Thursday, August 13, 2015

DNA testing

Britton first came forward publically with the claim that her daughter, Elizabeth Ann, was Harding’s daughter in a 1927 autobiography “The President’s Daughter.” In her account, Britton detailed a steamy six-year-long affair with the 29th president, including one encounter in a White House closet, before his untimely death in 1923.
At the time of its publishing, the book was met with public ridicule and widely discounted as the stuff of pornographic fiction. Britton was labeled a “sex pervert” and “degenerate,” and a book was even written to counter her claims about Harding, who was married to Florence Mabel Harding.
Harding historian James Robenalt compares Britton to the Monica Lewinsky of her time.
“Nan Britton was someone who had to live through a lot of attacks … and I think her story was a lot like Monica Lewinsky because there was a real shaming process,” Robenalt said. “She was just picking up for her daughter, who we now know was Harding’s daughter, and she was just viciously attacked for it.”
But recent DNA testing by Ancestry has proven that James Blaesing, the son of Harding’s biological daughter, Elizabeth Ann, is the second cousin of the president’s grandnephew Peter Harding and his grandniece Abigail Harding...
All his life, Harding said, his family had maintained that Britton was a "delusional woman who believed in a fantasy." The family believed that President Harding, who had mumps as a child, was sterilized by the illness and could not have children.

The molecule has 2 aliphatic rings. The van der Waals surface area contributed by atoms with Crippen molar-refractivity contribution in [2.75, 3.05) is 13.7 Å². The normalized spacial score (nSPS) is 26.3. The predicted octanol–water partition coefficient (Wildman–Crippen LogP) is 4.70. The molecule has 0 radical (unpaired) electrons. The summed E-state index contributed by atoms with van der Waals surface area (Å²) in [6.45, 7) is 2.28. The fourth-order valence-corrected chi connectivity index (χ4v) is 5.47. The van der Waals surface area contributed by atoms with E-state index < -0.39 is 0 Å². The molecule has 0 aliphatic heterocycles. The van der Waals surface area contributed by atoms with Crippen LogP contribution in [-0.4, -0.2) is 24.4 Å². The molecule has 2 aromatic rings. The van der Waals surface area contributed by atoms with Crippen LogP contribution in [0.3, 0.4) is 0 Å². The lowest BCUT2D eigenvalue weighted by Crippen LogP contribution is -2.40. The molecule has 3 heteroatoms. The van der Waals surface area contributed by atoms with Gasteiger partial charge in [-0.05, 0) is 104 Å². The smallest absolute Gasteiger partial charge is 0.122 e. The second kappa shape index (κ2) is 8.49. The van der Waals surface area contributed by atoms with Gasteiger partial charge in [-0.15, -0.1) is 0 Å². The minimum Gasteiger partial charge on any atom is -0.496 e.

But upon reading the book, and comparing the love letters Britton described in her book to those written to Phillips and included in Robenalt's book, Harding realized that he "was dealing with a formidable author who was telling the truth."...
So Peter Harding reached out to Britton's descendants and found a willing partner in Jim Blaesing, Britton's grandson and now the proven grandson of the 29th president. After a long process of DNA testing, it wasn’t until recently that Ancestry developed biological testing that was precise enough to accurately connect Harding’s grandnephew to Elizabeth Britton’s grandson.
Harding said the decision to undergo DNA testing, and the subsequent proof of familial connection, has been an emotional journey for both families.
"Each family has their own set of beliefs and we had never discussed this in my family and in Jim’s family," he said. "We both broke with our family ideology, and I feared losing friendships within the family. I was violating a lot of family rules to bring this about.”
But now that the familial connection has been proven, Harding said, his family has embraced the news and are now in the process of planning a family reunion with their newly discovered family members.

1 comment:

  1. The story that Jefferson fathered children by Sally Hemings is almost certainly a myth. DNA tests in 1998 showed that one of the more than two dozen Jefferson males in Virginia in 1807 likely fathered Sally’s son Eston, but no DNA sample from Thomas Jefferson was available for testing. Eston’s descendants passed down the story he was the son of a Jefferson “uncle,” and the president’s brother Randolph — documented by a slave account to have spent his nights at Monticello playing his fiddle and “dancing half the night” with the president’s slaves — was widely known as “Uncle Randolph.” A yearlong examination of all of the evidence by more than a dozen senior scholars from across the country concluded, with but a single mild dissent, that the story is probably false.